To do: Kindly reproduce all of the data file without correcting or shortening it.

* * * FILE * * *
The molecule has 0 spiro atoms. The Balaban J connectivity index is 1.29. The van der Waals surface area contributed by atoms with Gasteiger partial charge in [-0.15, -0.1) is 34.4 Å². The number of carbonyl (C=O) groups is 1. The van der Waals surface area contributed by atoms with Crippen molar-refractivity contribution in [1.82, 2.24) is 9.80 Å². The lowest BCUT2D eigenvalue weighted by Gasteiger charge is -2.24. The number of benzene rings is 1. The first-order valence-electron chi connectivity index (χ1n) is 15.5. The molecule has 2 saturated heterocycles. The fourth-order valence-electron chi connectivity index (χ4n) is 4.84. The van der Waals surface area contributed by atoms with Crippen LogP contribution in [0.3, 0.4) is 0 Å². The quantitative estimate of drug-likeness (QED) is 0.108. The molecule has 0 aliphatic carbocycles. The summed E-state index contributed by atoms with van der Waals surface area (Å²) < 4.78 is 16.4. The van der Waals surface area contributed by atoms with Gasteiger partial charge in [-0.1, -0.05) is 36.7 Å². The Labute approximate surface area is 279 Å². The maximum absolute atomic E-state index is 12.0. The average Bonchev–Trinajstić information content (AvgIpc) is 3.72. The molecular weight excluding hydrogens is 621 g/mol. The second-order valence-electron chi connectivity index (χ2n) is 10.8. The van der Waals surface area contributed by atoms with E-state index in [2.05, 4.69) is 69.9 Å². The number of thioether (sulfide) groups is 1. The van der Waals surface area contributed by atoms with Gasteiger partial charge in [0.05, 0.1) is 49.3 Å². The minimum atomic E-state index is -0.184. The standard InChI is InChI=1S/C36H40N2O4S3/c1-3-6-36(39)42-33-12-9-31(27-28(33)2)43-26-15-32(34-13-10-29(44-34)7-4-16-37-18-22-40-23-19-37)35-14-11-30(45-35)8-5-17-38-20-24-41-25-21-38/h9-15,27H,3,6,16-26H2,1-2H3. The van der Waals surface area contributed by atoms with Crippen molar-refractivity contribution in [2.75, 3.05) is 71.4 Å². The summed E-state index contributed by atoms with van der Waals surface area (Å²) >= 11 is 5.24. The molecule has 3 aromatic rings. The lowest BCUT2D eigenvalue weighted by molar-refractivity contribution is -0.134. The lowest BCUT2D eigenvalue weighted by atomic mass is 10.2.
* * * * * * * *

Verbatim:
The molecule has 0 spiro atoms. The Balaban J connectivity index is 1.29. The van der Waals surface area contributed by atoms with Gasteiger partial charge in [-0.15, -0.1) is 34.4 Å². The number of carbonyl (C=O) groups is 1. The van der Waals surface area contributed by atoms with Crippen molar-refractivity contribution in [1.82, 2.24) is 9.80 Å². The lowest BCUT2D eigenvalue weighted by Gasteiger charge is -2.24. The number of benzene rings is 1. The first-order valence-electron chi connectivity index (χ1n) is 15.5. The molecule has 2 saturated heterocycles. The fourth-order valence-electron chi connectivity index (χ4n) is 4.84. The van der Waals surface area contributed by atoms with Crippen LogP contribution in [0.3, 0.4) is 0 Å². The quantitative estimate of drug-likeness (QED) is 0.108. The molecule has 0 aliphatic carbocycles. The summed E-state index contributed by atoms with van der Waals surface area (Å²) < 4.78 is 16.4. The van der Waals surface area contributed by atoms with Gasteiger partial charge in [-0.1, -0.05) is 36.7 Å². The Labute approximate surface area is 279 Å². The maximum absolute atomic E-state index is 12.0. The average Bonchev–Trinajstić information content (AvgIpc) is 3.72. The molecular weight excluding hydrogens is 621 g/mol. The second-order valence-electron chi connectivity index (χ2n) is 10.8. The van der Waals surface area contributed by atoms with E-state index in [2.05, 4.69) is 69.9 Å². The number of thioether (sulfide) groups is 1. The van der Waals surface area contributed by atoms with Gasteiger partial charge in [0.05, 0.1) is 49.3 Å². The minimum atomic E-state index is -0.184. The standard InChI is InChI=1S/C36H40N2O4S3/c1-3-6-36(39)42-33-12-9-31(27-28(33)2)43-26-15-32(34-13-10-29(44-34)7-4-16-37-18-22-40-23-19-37)35-14-11-30(45-35)8-5-17-38-20-24-41-25-21-38/h9-15,27H,3,6,16-26H2,1-2H3. The van der Waals surface area contributed by atoms with Crippen molar-refractivity contribution in [2.75, 3.05) is 71.4 Å². The summed E-state index contributed by atoms with van der Waals surface area (Å²) >= 11 is 5.24. The molecule has 3 aromatic rings. The lowest BCUT2D eigenvalue weighted by molar-refractivity contribution is -0.134. The lowest BCUT2D eigenvalue weighted by atomic mass is 10.2.